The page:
This morning I woke to the sound of a man violently hacking up flem in the alley next to our flat. My windows face all four cardinal directions and although I’m on the third floor, even soft sounds will reach my room. It would be uncomfortably hot to shut the windows, so I have become attuned, almost familiar with the daily sounds of the neighborhood.
At 5:15am, a farmer will steer his bicycle loaded with canvas sacks full of potatoes through our alley shouting, ‘AHHHHLU’. The first few mornings I woke here, I thought he was drunk and singing. But very few drunks could maintain his regularity. While I do not considered potatoes at such an early hour, my neighbors do. I can hear them inquiring from their windows about the freshness of his batch.
Inside my mosquito net, I consider all the sounds around me. At this hour, the dogs are quiet, tired from their nightly call and answer. Sometimes the barking rolls through the city like thunder, growing in strength until every dog on the block has joined the conversation. Then, just as suddenly, the noise subsides until one or two dogs still have the energy to persist. The ledges outside my windows serve as a convenient podium for pigeons, crows, and swallows. I’ve heard a faint call of a rooster before. Although the guesthouse sits far from major roads, I still hear motorcycles. Even so, it is impossible to elude the sound of horns; every vehicle has one, and every driver uses it constantly.
Around seven, I will begin to hear the continuous bubbling of children playing. There are no less that five schools within shouting distance and often I hear the squeals of laughter well past sunset. The Rosebud School, with its professionally painted signboard and tidy uniforms is well-known in Kathmandu. At 7:30am, the students will gather for prayer followed by calisthenics. A man on a microphone will lead the ceremony in English, his amplified voice bouncing off the concrete buildings around him. He will need to count to ten to warn the students that silence is necessary and his patience has an end. The students will not heed his warnings and the performance will take almost an hour to complete.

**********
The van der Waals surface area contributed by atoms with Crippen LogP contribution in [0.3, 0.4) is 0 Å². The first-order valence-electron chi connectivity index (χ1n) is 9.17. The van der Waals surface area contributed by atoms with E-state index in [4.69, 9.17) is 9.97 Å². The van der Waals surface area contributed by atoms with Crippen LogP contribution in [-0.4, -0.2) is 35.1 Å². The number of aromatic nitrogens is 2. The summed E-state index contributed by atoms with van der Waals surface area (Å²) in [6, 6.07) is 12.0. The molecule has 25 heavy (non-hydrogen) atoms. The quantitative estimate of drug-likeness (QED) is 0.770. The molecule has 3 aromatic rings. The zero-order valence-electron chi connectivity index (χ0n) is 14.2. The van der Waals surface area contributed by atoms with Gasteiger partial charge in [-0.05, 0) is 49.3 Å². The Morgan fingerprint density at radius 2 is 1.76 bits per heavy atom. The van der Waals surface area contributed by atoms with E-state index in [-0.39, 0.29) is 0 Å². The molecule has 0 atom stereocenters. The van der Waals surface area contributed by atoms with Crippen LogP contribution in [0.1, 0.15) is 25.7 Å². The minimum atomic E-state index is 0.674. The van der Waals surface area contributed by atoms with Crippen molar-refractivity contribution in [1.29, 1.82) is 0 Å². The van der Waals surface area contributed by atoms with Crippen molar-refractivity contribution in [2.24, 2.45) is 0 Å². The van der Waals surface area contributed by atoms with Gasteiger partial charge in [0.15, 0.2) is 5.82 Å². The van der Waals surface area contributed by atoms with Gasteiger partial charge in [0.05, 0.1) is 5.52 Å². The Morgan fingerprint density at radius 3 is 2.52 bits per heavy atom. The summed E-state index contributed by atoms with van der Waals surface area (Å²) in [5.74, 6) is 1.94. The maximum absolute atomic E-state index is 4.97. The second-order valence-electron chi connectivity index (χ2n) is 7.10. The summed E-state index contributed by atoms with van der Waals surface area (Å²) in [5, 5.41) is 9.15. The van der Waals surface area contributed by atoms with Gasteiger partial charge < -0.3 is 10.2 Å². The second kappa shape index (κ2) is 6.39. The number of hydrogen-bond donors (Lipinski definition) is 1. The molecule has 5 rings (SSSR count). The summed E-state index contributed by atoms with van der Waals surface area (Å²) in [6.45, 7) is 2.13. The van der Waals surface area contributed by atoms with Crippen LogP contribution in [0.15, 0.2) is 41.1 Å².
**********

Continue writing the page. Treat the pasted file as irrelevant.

Sometimes I wake to hear the patter of rain, but not today. Generally the storms come at night and are over by morning. Without gutters, the roofs can drip for hours after the rainfall. Huge puddles form out on the streets. Today, a steady wind rustles the leaves of the lemon tree in the courtyard. I would like to sleep in, but I know I am already awake.
I sit up in bed and hear the heavy squeak of the well in our alley. A woman collects her morning’s worth of water, probably enough for her morning chores. She’ll probably have to go back to the well in the afternoon and maybe once more at night. As I shuffle into my slippers, I think how lucky I am that water waits for me when I rise.
Posted By Therkelsen
Posted Jun 29th, 2008